Many buildings in distinctive Manhattan neighborhoods like Chinatown, the Upper East Side and Washington Heights could not be erected now: Properties in those areas tend to cover too much of their lots (Washington Heights), have too much commercial space (Chinatown) or rise too high (the Upper East Side). [...]
“It’s ridiculous that we have these hundred-year-old buildings that everyone loves, and none of them ‘should’ be the way they are.” — nytimes.com
Related on Archinect:Welcome to the Hudson Yards, c. 2019: the world's most ambitious "smart city" experimentNYC's hot new developer design trend: the 1902 Flatiron BuildingA guide for New Yorkers exploring the "Suburban Jungle"Sidewalks, New York's "most desirable real estate"Michael Kimmelman on...
It has been whispered about for months, but now it’s official: Vornado Realty Trust is offering up a palatial four-floor apartment at 220 Central Park South that is priced at a record-smashing $250 million.
The massive condominium will encompass floors 50 through 53 of the Robert A.M. Stern-designed limestone tower, and it will span some 23,000 square feet [...]. The asking price works out to nearly $11,000 per square foot. — therealdeal.com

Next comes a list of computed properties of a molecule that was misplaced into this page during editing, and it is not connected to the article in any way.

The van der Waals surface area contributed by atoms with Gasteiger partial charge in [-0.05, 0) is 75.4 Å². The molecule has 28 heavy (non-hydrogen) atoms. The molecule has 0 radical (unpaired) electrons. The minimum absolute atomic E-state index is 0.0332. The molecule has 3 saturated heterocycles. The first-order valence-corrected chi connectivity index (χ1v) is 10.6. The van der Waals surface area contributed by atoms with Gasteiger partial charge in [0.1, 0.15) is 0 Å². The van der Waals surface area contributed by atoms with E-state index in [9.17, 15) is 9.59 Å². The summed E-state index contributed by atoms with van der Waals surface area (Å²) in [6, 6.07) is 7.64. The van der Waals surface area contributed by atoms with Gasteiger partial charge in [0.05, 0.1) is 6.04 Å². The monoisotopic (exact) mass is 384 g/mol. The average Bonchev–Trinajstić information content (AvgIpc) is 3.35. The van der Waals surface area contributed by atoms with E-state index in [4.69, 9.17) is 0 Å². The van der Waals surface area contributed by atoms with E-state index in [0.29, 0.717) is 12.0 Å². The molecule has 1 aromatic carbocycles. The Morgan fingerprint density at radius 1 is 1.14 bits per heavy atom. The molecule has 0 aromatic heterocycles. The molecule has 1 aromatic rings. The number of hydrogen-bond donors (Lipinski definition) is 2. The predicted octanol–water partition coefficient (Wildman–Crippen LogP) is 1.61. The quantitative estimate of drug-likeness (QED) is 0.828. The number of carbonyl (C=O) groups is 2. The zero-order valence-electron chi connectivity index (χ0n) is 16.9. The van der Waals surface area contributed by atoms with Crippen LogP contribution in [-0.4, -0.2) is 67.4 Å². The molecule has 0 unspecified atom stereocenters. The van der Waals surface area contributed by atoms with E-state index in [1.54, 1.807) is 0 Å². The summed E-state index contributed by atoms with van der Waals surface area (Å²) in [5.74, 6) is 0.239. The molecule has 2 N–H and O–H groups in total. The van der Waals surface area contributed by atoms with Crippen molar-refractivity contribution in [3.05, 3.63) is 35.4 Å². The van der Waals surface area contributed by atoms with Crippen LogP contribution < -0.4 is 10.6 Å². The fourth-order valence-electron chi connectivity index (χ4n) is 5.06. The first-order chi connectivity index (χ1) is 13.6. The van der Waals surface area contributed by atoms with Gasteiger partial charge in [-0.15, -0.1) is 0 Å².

A study commissioned by the developer indicated that total economic output of the companies projected to occupy Hudson Yards will contribute $18.9 billion to the city's gross domestic product. [...]
Many projections in the report are also contingent on a host of economic indicators in the city, including demand for Class A office space. Out of the 10.4 million square feet Related will have to lease up, so far it has locked in commitments from tenants for 4 million square feet. — crainsnewyork.com
The Hudson Yards project previously in the Archinect news:Welcome to the Hudson Yards, c. 2019: the world's most ambitious "smart city" experimentBIG's concept for a spiraling-landscape tower in NYC's Hudson YardsA Plan to Build Skyscrapers That Barely Touch the Ground
Work will go ahead to construct an “elevated island park” in the Hudson River off Manhattan after a judge dismissed a lawsuit from environmental and civic advocates.
The $130m park, which has been given the go-ahead by the US Army’s Corps of Engineers, will be based on the Hudson River...
Judge Joan Lobis, who threw out the lawsuit, said: “A significant purpose of maintaining event spaces in the park is to generate funds for the ongoing upkeep of the park, which is surely a park purpose.” — Global Construction Review
Workers have almost completed mounting the copper paneling on the American Copper Buildings (née 626 First Avenue), the new tilting, two-towered development on Manhattan’s East Side, but their most striking feature—a three-story, 100-foot-long skybridge—is still open to the elements. [...]
The skybridge itself, though, is designed to be the showstopper. The architects placed a 75-foot lap pool on the bridge, so residents can swim 300 feet in the air [...]. — bloomberg.com